In a case involving a criminal investigation into the recent death of a 77-year-old man after stem cell treatment, state health authorities say Dr. Zannos Grekos extracted tissue from the patient while a second doctor later injected the patient with his own concentrated stem cells.
But when Grekos, a Bonita Springs cardiologist, initially harvested fatty tissue from Richard Poling's stomach on March 2, he unknowingly damaged the patient's abdomen which led to bleeding, according to a state Department of Health complaint.
New documents obtained by the Daily News shed more light on the case of Grekos and Dr. Konstantine Yankopolus, a Fort Myers obstetrician who assisted Grekos. They face potential disciplinary action from the state Board of Medicine for doing a stem cell treatment that the state says was experimental and dangerous.
The state issued separate administrative complaints against them in late March and early April, a few weeks after Poling died the same day of the treatment. He suffered a cardiac arrest in Grekos' practice on Bonita Beach Road and was pronounced dead at NCH North Naples Hospital.
The Lee County Sheriff's Office launched a criminal investigation in early March and it is ongoing, agency spokesman Larry King said.
Grekos also faces potential discipline when the state restricted his license in February, 2011 in connection to the death of a 69-year-old woman who went to him in 2010 for stem cell therapy.
She sought a remedy for neurological damage after chemotherapy for breast cancer. She fell in her home after the treatment, suffered a brain injury and later was taken off life support.
The Collier County Medical Examiner's Office has declined to release the autopsy report of the woman's death, citing a law enforcement investigation.
The second patient, Poling, who lived in Newburgh, Ind., suffered from pulmonary hypertension. He paid $8,000 in hopes the stem cell treatment would help his condition.
Grekos medical staff suggested he have a first procedure to get stable so he could undergo further stem cell treatment in the Dominican Republic, according to the state complaint.
For years, Grekos has been sending patients with congestive heart failure or lung diseases to the Dominican Republic to have the therapy. Many of his patients stand behind him and say he has saved their lives.
On the morning of March 2 in his Bonita Springs practice, Grekos harvested fatty tissue from Poling's stomach, the state said. The fatty tissue contains stem cells.
Poling and his family were told to come back to the practice in five hours. By then, his blood would be back from a Boynton Beach laboratory where it would undergo a process to concentrate the stem cells, according to the state's complaint.
The treatment plan went awry when Poling felt pain and bloating by early afternoon. He returned to Grekos practice at 1:30 p.m. That's when Grekos found a hematoma, a collection of blood, in Poling's abdomen area but did not evaluate the patient further, according to the state.
Poling stayed at the practice and by late afternoon, his blood was back from the laboratory, the state said. That's when Grekos directed Yankopolus to infuse the stem cells intravenously into the patient. During the infusion, Poling went into cardiac arrest, the state complaint said.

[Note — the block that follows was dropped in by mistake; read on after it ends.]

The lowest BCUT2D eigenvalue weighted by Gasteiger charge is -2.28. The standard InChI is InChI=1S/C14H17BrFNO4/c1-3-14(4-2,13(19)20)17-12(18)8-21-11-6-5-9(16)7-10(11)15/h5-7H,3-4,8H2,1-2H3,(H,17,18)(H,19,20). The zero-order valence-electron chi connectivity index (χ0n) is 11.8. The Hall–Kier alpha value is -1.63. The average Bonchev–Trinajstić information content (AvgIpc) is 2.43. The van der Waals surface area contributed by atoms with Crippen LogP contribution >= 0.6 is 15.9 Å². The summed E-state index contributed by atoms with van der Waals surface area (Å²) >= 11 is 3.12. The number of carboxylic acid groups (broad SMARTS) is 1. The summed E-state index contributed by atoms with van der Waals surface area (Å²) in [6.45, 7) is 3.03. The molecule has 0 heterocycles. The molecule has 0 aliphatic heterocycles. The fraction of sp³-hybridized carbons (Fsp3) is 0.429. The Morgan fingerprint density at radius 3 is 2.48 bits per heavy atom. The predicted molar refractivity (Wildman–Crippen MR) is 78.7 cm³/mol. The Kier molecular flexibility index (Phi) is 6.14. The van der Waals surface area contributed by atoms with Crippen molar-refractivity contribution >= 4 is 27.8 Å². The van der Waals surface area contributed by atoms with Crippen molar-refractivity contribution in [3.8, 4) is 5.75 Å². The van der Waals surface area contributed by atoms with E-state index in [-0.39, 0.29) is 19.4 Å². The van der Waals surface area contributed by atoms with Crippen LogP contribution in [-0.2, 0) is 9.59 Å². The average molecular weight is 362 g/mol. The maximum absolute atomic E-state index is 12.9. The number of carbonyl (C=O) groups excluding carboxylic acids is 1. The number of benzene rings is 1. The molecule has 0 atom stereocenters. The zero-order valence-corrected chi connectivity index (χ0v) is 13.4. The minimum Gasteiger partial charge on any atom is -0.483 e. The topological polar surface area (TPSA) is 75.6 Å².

Yankopplus could not be reached for comment Tuesday.
Although Grekos did not do the infusion himself, the state said his actions violated the earlier license restriction that he not do any treatments with stem cells or bone marrow aspirate.
Grekos has been fighting the license restriction and his defense attorney, Richard Ozelie, of Boca Raton, is expected to ask for a delay in a June hearing due to the state wanting to amend its original complaint.
In a recent motion, the state said it is no longer relevant that the FDA does not authorize or recognize stem cell therapy, which had been the basis of the original license restriction.
The state also is saying now that it is not relevant that the 69-year-old female patient hit her head the same evening in March, 2010, when she had the stem cell procedure in Grekos practice, according to the state's motion.
Instead, the state is arguing it found during discovery that Grekos had "abandoned" the patient twice, when she was discharged barely conscious after the stem cell treatment and when he failed to respond to three calls from her husband when her condition deteriorated, according to the motion.
The state said Grekos had disappeared and did not respond to calls after she was admitted to the hospital, according to the motion.
Ozelie is objecting to the state wanting to amend its original complaint, saying the allegations about the FDA or the patient hitting her head are "inextricably intertwined" with the defense strategy.
The state's license restriction against Grekos had relied on an expert who said he did an illegal stem cell therapy that is not authorized by the FDA.
"The FDA does not regulate autologous stem cell treatment," Ozelie said Tuesday, referring to the use of one's own stem cells.
Autologous stem cell treatment is done thousands of times and by different types of doctors to help patients with arthritis or other conditions.
"They are not prohibited from performing an autologous procedure or treatment," Ozelie said.
The state's original action against Grekos "is a case of first impression" based on an expert's statements which are not backed by the law, he said.